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The Rapidly Shrinking American West Highlighted in Interactive Map

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Sprawl is shrinking the frontier fast; we're losing a football field of land every 2.5 minutes

Urban sprawl is eating up significant swaths of western wilderness, so says a new report and interactive map created by the Center for American Progress and Conservation Science Partners.

"Every 2.5 minutes, the American West loses a football field worth of natural area to human development," begins the report, covered by CItyLab, which analyzed satellite images of eleven states and nearly three dozen datasets to determine how fast natural areas are being lost and why.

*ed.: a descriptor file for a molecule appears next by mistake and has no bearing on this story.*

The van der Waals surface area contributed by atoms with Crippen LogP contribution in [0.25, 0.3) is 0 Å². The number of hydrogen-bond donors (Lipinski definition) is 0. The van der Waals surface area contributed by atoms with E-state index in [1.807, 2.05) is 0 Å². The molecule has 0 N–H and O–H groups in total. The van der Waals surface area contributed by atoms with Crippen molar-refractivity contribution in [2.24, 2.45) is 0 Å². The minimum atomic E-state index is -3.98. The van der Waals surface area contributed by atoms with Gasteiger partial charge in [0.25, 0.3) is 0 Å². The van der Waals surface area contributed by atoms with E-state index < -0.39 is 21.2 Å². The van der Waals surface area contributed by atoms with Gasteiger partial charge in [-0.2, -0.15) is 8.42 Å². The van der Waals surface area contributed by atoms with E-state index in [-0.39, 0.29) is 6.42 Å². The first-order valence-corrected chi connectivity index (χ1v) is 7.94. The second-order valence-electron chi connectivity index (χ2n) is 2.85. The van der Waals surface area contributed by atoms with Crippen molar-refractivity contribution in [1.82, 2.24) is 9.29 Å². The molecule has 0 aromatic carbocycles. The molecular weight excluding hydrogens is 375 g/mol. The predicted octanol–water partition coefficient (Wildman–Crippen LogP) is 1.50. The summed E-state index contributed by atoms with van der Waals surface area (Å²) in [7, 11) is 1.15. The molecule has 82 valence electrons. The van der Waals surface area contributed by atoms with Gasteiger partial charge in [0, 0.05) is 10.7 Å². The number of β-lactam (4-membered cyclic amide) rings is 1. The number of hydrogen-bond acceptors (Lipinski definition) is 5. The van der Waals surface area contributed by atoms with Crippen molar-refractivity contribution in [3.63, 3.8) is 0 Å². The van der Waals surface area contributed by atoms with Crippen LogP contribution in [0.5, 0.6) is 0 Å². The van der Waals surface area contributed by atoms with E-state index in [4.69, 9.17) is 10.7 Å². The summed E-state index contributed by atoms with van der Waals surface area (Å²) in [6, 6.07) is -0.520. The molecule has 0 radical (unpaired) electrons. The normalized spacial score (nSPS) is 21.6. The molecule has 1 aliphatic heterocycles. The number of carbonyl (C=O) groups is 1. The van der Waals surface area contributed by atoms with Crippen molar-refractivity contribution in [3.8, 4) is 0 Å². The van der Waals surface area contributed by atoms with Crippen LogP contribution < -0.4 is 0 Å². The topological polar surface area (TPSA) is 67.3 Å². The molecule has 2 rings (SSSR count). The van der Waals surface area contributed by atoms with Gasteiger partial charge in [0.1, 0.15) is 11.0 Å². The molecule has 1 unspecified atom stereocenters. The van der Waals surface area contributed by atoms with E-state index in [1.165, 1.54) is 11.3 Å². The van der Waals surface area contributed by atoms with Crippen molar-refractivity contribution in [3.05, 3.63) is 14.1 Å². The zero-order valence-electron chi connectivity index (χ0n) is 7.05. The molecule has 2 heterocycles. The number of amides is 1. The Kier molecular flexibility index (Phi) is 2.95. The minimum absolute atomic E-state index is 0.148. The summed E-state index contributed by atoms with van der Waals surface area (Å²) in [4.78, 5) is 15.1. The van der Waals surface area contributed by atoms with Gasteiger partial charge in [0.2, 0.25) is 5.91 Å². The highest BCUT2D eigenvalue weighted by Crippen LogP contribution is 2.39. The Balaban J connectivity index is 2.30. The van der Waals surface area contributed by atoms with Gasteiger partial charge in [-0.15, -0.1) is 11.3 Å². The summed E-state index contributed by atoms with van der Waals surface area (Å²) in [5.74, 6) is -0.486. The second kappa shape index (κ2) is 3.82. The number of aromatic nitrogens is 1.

The findings are reflected in a map showing the rates of rural development and its causes in Arizona, California, Colorado, Idaho, Montana, Nevada, New Mexico, Oregon, Utah, Washington, and Wyoming.

Between 2001 and 2011, roughly 4,300 square miles of natural western wilderness was developed, with California losing the most natural area.

Urban sprawl was responsible for more than half of the natural lands lost between 2001 and 2011. The map calls out the rapidly growing cities of Las Vegas and Park City, Utah—showing satellite images of human development dramatically encroaching on natural lands.

Energy infrastructure for industries including oil, gas, and coal was the second leading cause of natural land loss, followed by transportation and agriculture activities.

Mapping America's 'Disappearing West' [City Lab]

Meet Mary Colter, the Architect Who Conjured the Romance of the American West [Curbed]